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NHS trusts have been struggling to recruit nurses, with the profession remaining on the Home Office’s ‘shortage occupation list’. Many trusts are now rushing to recruit from outside the European Union – including the Philippines and India. This article looks at the recruitment and induction processes at the Royal Surrey County NHS Foundation Trust in Guildford.

Overseas nurses have always played a significant role in the NHS. From the colonial days of the British Empire to the present day, recruitment from abroad has long helped the UK meet its demand for trained nurses.

But recently, trusts have struggled to bring in the nurses they need. In March, the Migration Advisory Committee recommended nursing remained on the Home Office’s ‘shortage occupation list’. Overseas nurses are now at the head of the queue to get the all-important certificate of sponsorship to work here.

Kevin Matthews Guteirrez: ‘Here nurses have a voice’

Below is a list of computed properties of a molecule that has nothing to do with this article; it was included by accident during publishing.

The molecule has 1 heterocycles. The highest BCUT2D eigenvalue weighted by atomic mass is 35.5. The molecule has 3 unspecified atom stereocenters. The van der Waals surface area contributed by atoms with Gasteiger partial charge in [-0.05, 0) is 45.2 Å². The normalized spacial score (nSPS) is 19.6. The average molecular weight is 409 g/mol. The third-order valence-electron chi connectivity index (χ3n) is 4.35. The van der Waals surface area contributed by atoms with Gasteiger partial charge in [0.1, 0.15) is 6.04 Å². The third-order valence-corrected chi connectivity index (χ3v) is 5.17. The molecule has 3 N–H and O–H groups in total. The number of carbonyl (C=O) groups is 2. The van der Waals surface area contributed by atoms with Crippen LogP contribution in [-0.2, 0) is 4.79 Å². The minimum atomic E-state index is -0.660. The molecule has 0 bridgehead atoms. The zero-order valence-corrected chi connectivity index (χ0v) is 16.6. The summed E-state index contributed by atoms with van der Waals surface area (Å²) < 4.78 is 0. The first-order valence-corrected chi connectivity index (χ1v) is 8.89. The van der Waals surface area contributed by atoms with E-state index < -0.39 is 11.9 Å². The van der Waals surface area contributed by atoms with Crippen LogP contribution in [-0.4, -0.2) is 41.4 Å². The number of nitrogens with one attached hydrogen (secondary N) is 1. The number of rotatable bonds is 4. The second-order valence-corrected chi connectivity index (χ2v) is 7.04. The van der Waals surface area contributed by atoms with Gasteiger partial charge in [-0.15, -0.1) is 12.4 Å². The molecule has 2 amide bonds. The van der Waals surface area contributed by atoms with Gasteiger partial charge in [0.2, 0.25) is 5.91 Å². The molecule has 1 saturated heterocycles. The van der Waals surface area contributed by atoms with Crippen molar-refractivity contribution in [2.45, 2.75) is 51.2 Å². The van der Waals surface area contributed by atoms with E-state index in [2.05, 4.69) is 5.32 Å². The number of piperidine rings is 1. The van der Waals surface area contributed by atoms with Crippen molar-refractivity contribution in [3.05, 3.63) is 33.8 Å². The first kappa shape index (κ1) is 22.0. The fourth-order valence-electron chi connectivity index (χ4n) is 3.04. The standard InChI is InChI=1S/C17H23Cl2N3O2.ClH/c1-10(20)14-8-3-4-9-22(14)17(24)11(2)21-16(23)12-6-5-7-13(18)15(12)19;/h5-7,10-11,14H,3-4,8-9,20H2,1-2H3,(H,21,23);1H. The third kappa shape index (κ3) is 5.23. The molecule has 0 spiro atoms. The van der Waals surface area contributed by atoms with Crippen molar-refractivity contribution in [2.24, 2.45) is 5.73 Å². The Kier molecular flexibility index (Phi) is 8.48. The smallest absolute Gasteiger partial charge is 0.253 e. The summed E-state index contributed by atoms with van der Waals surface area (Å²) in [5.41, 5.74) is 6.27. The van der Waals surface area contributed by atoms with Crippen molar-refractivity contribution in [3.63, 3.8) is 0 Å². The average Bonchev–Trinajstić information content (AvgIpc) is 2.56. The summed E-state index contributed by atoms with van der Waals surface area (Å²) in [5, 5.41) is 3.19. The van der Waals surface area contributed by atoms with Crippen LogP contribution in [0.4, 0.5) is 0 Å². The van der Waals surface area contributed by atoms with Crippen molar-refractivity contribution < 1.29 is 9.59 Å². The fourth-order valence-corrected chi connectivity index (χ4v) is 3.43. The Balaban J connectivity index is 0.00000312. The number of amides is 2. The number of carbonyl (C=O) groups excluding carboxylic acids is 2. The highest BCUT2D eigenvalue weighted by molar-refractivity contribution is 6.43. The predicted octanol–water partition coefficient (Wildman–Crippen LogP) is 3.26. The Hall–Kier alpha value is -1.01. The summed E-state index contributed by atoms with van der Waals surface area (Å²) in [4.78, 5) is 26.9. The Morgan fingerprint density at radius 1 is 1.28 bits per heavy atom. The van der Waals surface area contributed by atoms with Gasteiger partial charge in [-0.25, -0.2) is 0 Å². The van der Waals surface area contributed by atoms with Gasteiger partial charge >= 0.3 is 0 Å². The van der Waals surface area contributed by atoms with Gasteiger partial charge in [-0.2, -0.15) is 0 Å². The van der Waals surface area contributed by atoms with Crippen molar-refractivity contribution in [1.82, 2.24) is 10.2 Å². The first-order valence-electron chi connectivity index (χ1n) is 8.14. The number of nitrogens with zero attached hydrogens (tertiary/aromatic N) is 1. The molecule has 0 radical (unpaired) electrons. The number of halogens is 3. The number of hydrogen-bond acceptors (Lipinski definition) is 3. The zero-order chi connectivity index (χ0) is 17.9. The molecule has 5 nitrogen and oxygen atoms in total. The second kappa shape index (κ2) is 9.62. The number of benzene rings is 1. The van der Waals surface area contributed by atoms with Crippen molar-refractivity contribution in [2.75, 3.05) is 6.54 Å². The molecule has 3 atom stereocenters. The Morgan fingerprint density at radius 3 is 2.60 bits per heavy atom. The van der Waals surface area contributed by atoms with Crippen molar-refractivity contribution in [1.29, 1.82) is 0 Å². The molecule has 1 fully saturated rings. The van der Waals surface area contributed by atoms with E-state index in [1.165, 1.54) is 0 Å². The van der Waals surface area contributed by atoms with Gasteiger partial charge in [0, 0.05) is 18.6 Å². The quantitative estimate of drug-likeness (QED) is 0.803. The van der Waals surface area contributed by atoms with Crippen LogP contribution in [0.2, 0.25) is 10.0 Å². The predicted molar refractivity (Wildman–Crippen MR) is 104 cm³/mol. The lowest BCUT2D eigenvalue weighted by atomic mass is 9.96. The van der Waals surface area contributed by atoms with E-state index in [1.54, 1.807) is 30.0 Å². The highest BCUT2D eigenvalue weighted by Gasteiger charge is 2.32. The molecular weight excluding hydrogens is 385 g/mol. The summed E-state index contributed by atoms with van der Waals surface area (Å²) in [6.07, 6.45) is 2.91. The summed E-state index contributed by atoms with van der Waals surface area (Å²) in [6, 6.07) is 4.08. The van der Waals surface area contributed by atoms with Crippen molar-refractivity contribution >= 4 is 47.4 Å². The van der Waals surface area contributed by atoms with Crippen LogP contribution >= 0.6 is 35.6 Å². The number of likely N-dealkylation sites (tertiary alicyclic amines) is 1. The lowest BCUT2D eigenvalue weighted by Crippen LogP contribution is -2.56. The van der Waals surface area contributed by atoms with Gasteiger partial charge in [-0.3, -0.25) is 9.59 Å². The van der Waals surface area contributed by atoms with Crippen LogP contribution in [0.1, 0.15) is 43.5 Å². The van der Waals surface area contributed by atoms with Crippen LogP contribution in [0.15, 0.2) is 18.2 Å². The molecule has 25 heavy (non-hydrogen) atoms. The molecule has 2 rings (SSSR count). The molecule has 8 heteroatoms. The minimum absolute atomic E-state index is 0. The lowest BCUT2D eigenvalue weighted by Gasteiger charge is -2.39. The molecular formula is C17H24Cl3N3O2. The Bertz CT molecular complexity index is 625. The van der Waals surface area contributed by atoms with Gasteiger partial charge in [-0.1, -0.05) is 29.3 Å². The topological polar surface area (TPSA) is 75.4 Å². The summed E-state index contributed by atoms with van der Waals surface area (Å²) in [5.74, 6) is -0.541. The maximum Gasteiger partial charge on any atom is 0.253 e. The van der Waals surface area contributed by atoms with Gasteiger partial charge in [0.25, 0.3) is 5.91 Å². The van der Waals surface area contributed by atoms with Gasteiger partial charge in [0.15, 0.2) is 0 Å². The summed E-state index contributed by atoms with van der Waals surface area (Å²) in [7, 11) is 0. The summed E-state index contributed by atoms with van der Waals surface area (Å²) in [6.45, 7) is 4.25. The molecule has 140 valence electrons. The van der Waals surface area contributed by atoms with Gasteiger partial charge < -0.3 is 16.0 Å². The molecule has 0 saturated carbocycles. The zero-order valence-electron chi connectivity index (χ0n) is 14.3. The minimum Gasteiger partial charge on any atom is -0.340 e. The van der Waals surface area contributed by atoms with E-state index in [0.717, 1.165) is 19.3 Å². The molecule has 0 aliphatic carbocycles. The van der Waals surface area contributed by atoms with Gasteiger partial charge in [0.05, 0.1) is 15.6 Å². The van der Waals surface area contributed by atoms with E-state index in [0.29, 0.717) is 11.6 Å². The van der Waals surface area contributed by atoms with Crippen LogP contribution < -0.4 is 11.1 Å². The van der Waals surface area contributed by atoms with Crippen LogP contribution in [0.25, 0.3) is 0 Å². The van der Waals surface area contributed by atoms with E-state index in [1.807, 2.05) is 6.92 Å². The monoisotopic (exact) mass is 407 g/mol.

This has prompted a rush of trusts trying to recruit outside the European Union (EU) – principally from the Philippines and India.

The Royal Surrey County NHS Foundation Trust in Guildford has been recruiting from the Philippines for more than a year, as part of a multi-pronged approach that includes recruiting from the EU and the nearby University of Surrey. The trust has 116 nurses from the Philippines, 58 in possession of a Nursing and Midwifery Council (NMC) PIN number – the rest going through the painstaking process to be able to work in the UK. A further 88 are waiting to come across.

Band five intensive care nurse Kevin Matthews Guteirrez, pictured, arrived in the UK in November and completed the last stage of the NMC process in January, gaining his PIN number shortly after.

‘In the Philippines, healthcare practice is much more doctor driven,’ he says, explaining it was hard at home to take on additional responsibilities and gain autonomy. ‘Nurses don’t have the voice to say what they would like to do and our capacity is limited by what the doctors want us to do. Here we have a voice.’

Mr Matthews Guteirrez sees himself staying at the trust for up to ten years and enjoys the quieter pace of life in Guildford, after living in the Philippines’ capital Manila. ‘I miss my family and my friends, but it’s one of the sacrifices I’m willing to make to have the opportunity to do whatever I want to do,’ he says.